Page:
3 out of 5
Produced by: Phil Ek
Label: Up Records
If we consider John Atkins as the primary force behind 764-Hero, and compare the sound of the Hush Harbor EP – by the short-lived group that preceded John’s longer-term group – to the first 764 EP, then yeah, despite having two other Seattle notables forming HH’s hardcore-tinged sound, it’s fair to consider this a proto-version of Atkins’ other works. The lyrics are perhaps a bit more directly angsty, but we’ll attribute that to youth; they otherwise carry the same poetic, vaguely dreamy imagery muddled with the mundane at which John excels: small, tight pictures of recognizable feelings. And the music, if, again, leaning more toward distorted heft and loud percussive breakdowns, shares the minimalism brought forth to Salt Sinks & Sugar Floats, and the gorgeously noisy Weekends of Sound.
But: this is proto- for a reason. Though HH gained much steam before dissolution, encouraging Up Records to bug the band to at least release something, we can also suppose the brief flame was as such because of a limited pool of ideas: a few tracks of this slowcore, raw rock is enough to get the gist. It’s passionate, no doubt, but just as John’s yelly stuff on that first 764 EP now feels rather dated, given that that was wholly HHs m.o., at least as presented here, beyond appreciating that these guys had an obvious ear for a tune – tunes which are undeniably at the core of these five songs – it falls in the bucket of college-age rage that’s interesting as a comparison, but loses impact as time goes on and we age out of that scene.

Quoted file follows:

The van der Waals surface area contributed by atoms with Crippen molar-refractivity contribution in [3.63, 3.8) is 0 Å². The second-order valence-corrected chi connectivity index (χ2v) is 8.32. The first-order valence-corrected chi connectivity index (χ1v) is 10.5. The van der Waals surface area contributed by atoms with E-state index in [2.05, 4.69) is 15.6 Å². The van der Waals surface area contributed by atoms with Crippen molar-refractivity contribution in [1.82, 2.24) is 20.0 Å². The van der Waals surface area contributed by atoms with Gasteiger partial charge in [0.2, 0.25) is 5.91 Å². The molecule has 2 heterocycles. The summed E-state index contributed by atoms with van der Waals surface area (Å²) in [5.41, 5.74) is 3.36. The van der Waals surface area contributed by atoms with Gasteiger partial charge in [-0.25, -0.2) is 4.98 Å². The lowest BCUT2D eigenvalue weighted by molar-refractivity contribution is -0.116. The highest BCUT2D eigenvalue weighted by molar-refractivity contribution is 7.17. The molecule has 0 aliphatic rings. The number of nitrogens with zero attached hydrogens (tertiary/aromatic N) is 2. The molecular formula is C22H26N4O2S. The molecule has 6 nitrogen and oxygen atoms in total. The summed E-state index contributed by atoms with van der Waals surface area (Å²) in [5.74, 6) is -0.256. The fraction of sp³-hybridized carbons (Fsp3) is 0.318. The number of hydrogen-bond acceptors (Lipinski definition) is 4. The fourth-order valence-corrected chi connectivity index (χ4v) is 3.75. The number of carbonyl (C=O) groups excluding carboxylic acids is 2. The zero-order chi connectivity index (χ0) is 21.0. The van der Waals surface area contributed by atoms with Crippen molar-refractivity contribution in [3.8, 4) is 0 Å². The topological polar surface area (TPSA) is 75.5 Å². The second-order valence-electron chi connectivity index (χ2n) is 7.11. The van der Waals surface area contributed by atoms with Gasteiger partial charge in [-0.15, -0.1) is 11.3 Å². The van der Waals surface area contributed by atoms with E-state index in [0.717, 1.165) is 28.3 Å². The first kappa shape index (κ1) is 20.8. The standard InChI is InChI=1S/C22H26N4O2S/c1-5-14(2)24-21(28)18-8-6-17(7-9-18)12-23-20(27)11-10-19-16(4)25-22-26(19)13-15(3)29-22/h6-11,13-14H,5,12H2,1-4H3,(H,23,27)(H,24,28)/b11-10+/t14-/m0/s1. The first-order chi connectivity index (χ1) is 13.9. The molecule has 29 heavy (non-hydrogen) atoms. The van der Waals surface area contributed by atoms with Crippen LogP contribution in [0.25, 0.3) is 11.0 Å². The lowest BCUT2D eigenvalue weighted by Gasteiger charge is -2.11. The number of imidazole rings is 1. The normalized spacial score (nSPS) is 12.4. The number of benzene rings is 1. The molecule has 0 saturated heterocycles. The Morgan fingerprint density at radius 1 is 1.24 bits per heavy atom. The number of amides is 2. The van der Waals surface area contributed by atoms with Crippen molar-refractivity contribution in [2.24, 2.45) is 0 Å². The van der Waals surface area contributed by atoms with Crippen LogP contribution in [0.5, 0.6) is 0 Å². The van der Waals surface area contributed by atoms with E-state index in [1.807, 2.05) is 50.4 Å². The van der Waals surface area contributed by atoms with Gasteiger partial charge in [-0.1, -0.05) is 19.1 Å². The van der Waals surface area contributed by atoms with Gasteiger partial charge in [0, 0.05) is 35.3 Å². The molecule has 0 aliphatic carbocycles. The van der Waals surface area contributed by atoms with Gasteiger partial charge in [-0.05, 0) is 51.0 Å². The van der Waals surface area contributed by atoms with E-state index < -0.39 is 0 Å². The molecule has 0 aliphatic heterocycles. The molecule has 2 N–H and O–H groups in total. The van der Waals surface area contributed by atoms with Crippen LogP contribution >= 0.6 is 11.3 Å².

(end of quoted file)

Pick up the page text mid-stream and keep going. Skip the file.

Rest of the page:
Hush Harbor is a great discovery when you’re thirsting for more Atkins material, or as you’re trawling through early Seattle formative years – Lync being a really close relative in sound. But though I’ve scavenged for every last bit of John’s output, I do find I return to his latter era, more mature work, ever more often than I do this stuff.